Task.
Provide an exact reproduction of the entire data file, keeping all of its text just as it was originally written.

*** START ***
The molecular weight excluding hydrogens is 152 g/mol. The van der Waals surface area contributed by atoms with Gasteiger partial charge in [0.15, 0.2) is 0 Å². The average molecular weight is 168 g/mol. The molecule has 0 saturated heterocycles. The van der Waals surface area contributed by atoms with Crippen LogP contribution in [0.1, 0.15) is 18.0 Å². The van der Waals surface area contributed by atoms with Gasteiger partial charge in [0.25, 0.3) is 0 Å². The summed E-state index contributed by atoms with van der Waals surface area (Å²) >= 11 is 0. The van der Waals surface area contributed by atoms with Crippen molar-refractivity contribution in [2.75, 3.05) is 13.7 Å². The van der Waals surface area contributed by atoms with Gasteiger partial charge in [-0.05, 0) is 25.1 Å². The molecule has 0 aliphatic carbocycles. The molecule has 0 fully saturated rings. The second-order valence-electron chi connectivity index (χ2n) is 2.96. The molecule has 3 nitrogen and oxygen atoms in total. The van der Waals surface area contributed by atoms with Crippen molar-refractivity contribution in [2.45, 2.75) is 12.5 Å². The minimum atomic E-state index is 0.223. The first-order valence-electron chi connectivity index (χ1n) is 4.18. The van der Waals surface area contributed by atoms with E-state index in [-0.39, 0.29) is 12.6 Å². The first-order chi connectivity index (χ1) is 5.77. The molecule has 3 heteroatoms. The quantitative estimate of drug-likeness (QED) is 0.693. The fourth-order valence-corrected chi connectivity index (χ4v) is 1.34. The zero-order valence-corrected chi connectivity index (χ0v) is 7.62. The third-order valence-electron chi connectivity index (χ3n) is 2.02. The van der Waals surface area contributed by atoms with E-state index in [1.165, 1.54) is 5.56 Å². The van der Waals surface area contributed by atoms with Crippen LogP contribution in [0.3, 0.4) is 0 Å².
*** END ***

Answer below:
The molecular weight excluding hydrogens is 152 g/mol. The van der Waals surface area contributed by atoms with Gasteiger partial charge in [0.15, 0.2) is 0 Å². The average molecular weight is 168 g/mol. The molecule has 0 saturated heterocycles. The van der Waals surface area contributed by atoms with Crippen LogP contribution in [0.1, 0.15) is 18.0 Å². The van der Waals surface area contributed by atoms with Gasteiger partial charge in [0.25, 0.3) is 0 Å². The summed E-state index contributed by atoms with van der Waals surface area (Å²) >= 11 is 0. The van der Waals surface area contributed by atoms with Crippen molar-refractivity contribution in [2.75, 3.05) is 13.7 Å². The van der Waals surface area contributed by atoms with Gasteiger partial charge in [-0.05, 0) is 25.1 Å². The molecule has 0 aliphatic carbocycles. The molecule has 0 fully saturated rings. The second-order valence-electron chi connectivity index (χ2n) is 2.96. The molecule has 3 nitrogen and oxygen atoms in total. The van der Waals surface area contributed by atoms with Crippen molar-refractivity contribution in [2.45, 2.75) is 12.5 Å². The minimum atomic E-state index is 0.223. The first-order valence-electron chi connectivity index (χ1n) is 4.18. The van der Waals surface area contributed by atoms with E-state index in [-0.39, 0.29) is 12.6 Å². The first-order chi connectivity index (χ1) is 5.77. The molecule has 3 heteroatoms. The quantitative estimate of drug-likeness (QED) is 0.693. The fourth-order valence-corrected chi connectivity index (χ4v) is 1.34. The zero-order valence-corrected chi connectivity index (χ0v) is 7.62. The third-order valence-electron chi connectivity index (χ3n) is 2.02. The van der Waals surface area contributed by atoms with E-state index in [1.165, 1.54) is 5.56 Å². The van der Waals surface area contributed by atoms with Crippen LogP contribution in [0.3, 0.4) is 0 Å².